There have been plenty of scientific discoveries and achievements here in Trinity over the last year, with major chemistry breakthroughs, awards for creative campaigns and a landmark biological discovery in the area of Parkinson’s disease.
One of the biggest discoveries of the academic year, in December 2014, was in the Trinity’s Chemistry department, under the leadership of Professor Stephen Connon. The discovery has been referred to as the ‘cracking of the chirality code’ and could have a big effect on drug production in the future. Trinity chemists essentially discovered a way of working with peptides, a compound consisting of two or more amino acids linked in a chain, to create useful proteins which have important applications in drug development. The term ‘chirality’ refers to the left or right handed asymmetry of some molecules, often referred to as the ‘handedness’ of a molecule.
Amino acids, which are the molecules which Connon was working with, are usually asymmetric in form making either right or left handed molecules. Both ‘hands’ in the amino acids function in a similar manner to one another on their own, however, they tend behave differently when in the presence of another handed molecule. This poses great difficulty in drug development as the drugs affected by amino acid chirality are highly specific drugs with a low toxicity. This makes them very effective on patients, but, due to the chirality of amino acids, they may have unwanted side effects too. Connon and his team believe that may have found a way to work around this and their findings could therefore play an important role in drug development in the future.
In November 2014, Trinity biologists made another important breakthrough discovery in our understanding the protein ‘Parkin’, which regulates the repair and replacement of the nerve cells within our brains. Due to this discovery, we have a new outlook on how nerve cells die in patients affected by Parkinson’s disease. The College research group, led by Professor Seamus Martin, the Smurfit professor of medical genetics, has just published their findings in the highly renowned and internationally recognised Cell Press journal, ‘Cell Reports’.
Although it’s been known for many years that the mutation of Parkin can lead to an early onset form of Parkinson’s, our understanding of what the protein actually does inside cells remained a mystery. Now, however, Professor Martin and his colleagues have found that Parkin can set off the self-destruction of ‘injured’ nerve cells, when responding to specific types of cell damage by undergoing a controlled process of ‘cellular suicide’ known as apoptosis.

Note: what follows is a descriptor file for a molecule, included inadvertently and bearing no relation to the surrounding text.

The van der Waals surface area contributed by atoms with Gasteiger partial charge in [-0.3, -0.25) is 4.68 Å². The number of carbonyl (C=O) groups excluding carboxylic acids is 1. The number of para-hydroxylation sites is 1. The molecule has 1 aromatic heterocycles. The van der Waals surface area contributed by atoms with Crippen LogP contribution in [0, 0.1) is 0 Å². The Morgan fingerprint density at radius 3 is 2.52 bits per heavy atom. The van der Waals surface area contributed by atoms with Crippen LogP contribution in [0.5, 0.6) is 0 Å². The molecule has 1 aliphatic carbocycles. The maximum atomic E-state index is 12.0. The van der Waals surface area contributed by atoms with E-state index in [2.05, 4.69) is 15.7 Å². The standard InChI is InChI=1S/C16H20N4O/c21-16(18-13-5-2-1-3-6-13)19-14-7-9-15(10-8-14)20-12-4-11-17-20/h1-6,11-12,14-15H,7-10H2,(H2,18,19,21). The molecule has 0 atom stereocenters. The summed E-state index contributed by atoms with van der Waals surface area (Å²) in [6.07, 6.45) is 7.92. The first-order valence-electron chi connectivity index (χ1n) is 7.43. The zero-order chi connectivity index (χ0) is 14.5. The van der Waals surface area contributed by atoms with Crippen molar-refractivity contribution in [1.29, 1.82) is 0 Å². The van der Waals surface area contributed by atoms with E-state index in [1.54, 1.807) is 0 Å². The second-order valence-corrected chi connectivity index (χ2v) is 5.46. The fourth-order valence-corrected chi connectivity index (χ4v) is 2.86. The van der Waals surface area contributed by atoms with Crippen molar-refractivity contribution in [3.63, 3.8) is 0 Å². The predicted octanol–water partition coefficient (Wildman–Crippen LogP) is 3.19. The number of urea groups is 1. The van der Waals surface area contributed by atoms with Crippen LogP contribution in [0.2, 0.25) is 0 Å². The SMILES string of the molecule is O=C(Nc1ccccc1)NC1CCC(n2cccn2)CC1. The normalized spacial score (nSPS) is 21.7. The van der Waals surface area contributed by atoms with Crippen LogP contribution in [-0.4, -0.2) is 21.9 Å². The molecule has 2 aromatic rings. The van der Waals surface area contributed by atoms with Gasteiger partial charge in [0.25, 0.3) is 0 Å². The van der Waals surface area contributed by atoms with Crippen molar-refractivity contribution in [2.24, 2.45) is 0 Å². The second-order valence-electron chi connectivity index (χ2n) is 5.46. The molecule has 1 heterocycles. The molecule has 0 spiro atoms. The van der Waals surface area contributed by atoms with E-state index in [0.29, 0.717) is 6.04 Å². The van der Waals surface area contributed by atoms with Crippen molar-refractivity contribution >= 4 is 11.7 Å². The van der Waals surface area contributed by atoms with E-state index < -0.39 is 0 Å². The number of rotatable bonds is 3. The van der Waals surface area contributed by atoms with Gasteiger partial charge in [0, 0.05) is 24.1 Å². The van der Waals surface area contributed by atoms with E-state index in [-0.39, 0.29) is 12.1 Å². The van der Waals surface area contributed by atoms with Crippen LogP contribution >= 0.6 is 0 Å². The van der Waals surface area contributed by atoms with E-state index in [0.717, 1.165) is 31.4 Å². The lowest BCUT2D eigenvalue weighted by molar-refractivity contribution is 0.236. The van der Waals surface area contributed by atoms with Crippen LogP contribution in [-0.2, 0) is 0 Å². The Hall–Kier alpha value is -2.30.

Using funding from Science Foundation Ireland (SFI) and new research procedures, Professor Martin and his colleagues have found that the damage to the mitochondria, which act as ‘cellular battery packs’, triggers the activation of Parkin. This results in two different scenarios; the self-destruction or repair of the cell. Each outcome depends on the amount of damage inflicted on the mitochondria. These new findings suggest that one of the problems in Parkinson’s disease may be the failure of a patient’s body to clear away damaged nerve cells with faulty mitochondria and make way for healthy replacements. Instead, dysfunctional nerve cells could accumulate, which would effectively prevent the recruitment of new, healthy replacement cells.
DART of Physics
The Biology and Chemistry departments weren’t the only ones to achieve great success this academic year, as the European Commission honoured Trinity scientist Dr Shane Bergin, an investigator at Trinity College Dublin’s School of Physics and nanoscience institute CRANN, for his work on the ‘DARTofPhysics’ project in November 2014. Dr Bergin was awarded the European Commission’s Marie Skłodowska-Curie actions (MSCA) achievement award, recognising his contribution to communicating science in a fun and attractive manner, and inspiring the next generation in science.
The ‘DART of Physics’ project was based around a poster campaign about physics on Dublin’s DART trains – a mass outreach effort involving over 300 students and 50 scientists. The eye-catching posters caught commuters’ attention by inviting them to visit a website run by the project team so that they could begin, or continue, their ‘physics journey’.
There were numerous other exciting achievements in Trinity this year, including Dr Valeria Nicolosi’s nanotech grant, which she received to aid her in bridging the gap between nanotech research and the development of associated commercial applications. Another big event in the science calendar this year was the launch of a huge COMPADRE Plant matrix database of plant life histories in November 2014, which Trinity botanists played a leading role in putting together. It is believed that the database will have a leading role in our understanding of how climate change is affecting our world and also how increasing human populations are rapidly changing plant distributions.
Finally, Dr Shaun Bloomfield, along with a group of fellow research scientists, received funding for FLARECAST, a very advanced solar flare forecasting service. With this forecasting service, Dr Bloomfield hopes to accurately predict solar storms through extensive research into their origin. (You can read our interview with Dr. Bloomfield here.)